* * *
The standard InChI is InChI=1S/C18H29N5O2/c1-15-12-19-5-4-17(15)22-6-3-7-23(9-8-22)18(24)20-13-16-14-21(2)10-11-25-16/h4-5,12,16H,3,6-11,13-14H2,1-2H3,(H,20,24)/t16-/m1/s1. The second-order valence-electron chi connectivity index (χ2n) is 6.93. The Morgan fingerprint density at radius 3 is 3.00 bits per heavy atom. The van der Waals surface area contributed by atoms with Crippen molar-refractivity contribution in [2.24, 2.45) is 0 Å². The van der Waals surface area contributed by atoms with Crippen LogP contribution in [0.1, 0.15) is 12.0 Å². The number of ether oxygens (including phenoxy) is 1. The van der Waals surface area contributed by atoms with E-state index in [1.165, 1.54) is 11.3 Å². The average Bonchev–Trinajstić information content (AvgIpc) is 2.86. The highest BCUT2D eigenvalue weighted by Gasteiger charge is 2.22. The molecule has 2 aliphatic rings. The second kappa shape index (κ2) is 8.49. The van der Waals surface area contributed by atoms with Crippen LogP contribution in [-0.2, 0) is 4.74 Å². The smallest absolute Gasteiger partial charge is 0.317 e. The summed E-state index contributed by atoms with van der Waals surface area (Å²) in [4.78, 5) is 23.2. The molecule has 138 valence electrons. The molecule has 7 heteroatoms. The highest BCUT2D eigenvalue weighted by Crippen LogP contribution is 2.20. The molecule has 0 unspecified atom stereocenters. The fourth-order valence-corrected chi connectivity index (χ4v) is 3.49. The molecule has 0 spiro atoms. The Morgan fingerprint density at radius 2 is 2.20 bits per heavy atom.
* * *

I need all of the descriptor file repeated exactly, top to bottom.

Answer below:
The standard InChI is InChI=1S/C18H29N5O2/c1-15-12-19-5-4-17(15)22-6-3-7-23(9-8-22)18(24)20-13-16-14-21(2)10-11-25-16/h4-5,12,16H,3,6-11,13-14H2,1-2H3,(H,20,24)/t16-/m1/s1. The second-order valence-electron chi connectivity index (χ2n) is 6.93. The Morgan fingerprint density at radius 3 is 3.00 bits per heavy atom. The van der Waals surface area contributed by atoms with Crippen molar-refractivity contribution in [2.24, 2.45) is 0 Å². The van der Waals surface area contributed by atoms with Crippen LogP contribution in [0.1, 0.15) is 12.0 Å². The number of ether oxygens (including phenoxy) is 1. The van der Waals surface area contributed by atoms with E-state index in [1.165, 1.54) is 11.3 Å². The average Bonchev–Trinajstić information content (AvgIpc) is 2.86. The highest BCUT2D eigenvalue weighted by Gasteiger charge is 2.22. The molecule has 2 aliphatic rings. The second kappa shape index (κ2) is 8.49. The van der Waals surface area contributed by atoms with Crippen LogP contribution in [-0.2, 0) is 4.74 Å². The smallest absolute Gasteiger partial charge is 0.317 e. The summed E-state index contributed by atoms with van der Waals surface area (Å²) in [4.78, 5) is 23.2. The molecule has 138 valence electrons. The molecule has 7 heteroatoms. The highest BCUT2D eigenvalue weighted by Crippen LogP contribution is 2.20. The molecule has 0 unspecified atom stereocenters. The fourth-order valence-corrected chi connectivity index (χ4v) is 3.49. The molecule has 0 spiro atoms. The Morgan fingerprint density at radius 2 is 2.20 bits per heavy atom.